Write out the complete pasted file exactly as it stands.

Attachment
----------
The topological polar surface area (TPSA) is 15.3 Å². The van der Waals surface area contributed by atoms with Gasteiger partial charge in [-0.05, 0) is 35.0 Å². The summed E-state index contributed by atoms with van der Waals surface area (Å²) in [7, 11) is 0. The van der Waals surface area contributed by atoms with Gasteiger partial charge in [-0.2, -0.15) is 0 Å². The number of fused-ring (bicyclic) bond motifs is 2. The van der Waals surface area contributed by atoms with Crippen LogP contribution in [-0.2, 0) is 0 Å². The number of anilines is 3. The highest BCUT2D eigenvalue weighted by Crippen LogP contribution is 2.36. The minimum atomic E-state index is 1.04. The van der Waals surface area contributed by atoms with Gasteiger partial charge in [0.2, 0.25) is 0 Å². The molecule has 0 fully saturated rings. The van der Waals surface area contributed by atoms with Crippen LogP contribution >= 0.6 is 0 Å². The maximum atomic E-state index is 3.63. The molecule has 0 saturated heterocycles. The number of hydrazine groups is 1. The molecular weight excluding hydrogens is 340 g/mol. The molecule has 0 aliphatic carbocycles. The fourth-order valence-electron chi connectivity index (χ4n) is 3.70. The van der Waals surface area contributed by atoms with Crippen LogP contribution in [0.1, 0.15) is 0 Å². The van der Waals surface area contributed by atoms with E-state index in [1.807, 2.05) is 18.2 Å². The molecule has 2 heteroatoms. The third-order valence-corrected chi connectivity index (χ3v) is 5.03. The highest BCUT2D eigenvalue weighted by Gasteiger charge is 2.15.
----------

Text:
The topological polar surface area (TPSA) is 15.3 Å². The van der Waals surface area contributed by atoms with Gasteiger partial charge in [-0.05, 0) is 35.0 Å². The summed E-state index contributed by atoms with van der Waals surface area (Å²) in [7, 11) is 0. The van der Waals surface area contributed by atoms with Gasteiger partial charge in [-0.2, -0.15) is 0 Å². The number of fused-ring (bicyclic) bond motifs is 2. The van der Waals surface area contributed by atoms with Crippen LogP contribution in [-0.2, 0) is 0 Å². The number of anilines is 3. The highest BCUT2D eigenvalue weighted by Crippen LogP contribution is 2.36. The minimum atomic E-state index is 1.04. The van der Waals surface area contributed by atoms with Gasteiger partial charge in [0.2, 0.25) is 0 Å². The molecule has 0 fully saturated rings. The van der Waals surface area contributed by atoms with Crippen LogP contribution >= 0.6 is 0 Å². The maximum atomic E-state index is 3.63. The molecule has 0 saturated heterocycles. The number of hydrazine groups is 1. The molecular weight excluding hydrogens is 340 g/mol. The molecule has 0 aliphatic carbocycles. The fourth-order valence-electron chi connectivity index (χ4n) is 3.70. The van der Waals surface area contributed by atoms with Crippen LogP contribution in [0.1, 0.15) is 0 Å². The van der Waals surface area contributed by atoms with E-state index in [1.807, 2.05) is 18.2 Å². The molecule has 2 heteroatoms. The third-order valence-corrected chi connectivity index (χ3v) is 5.03. The highest BCUT2D eigenvalue weighted by Gasteiger charge is 2.15.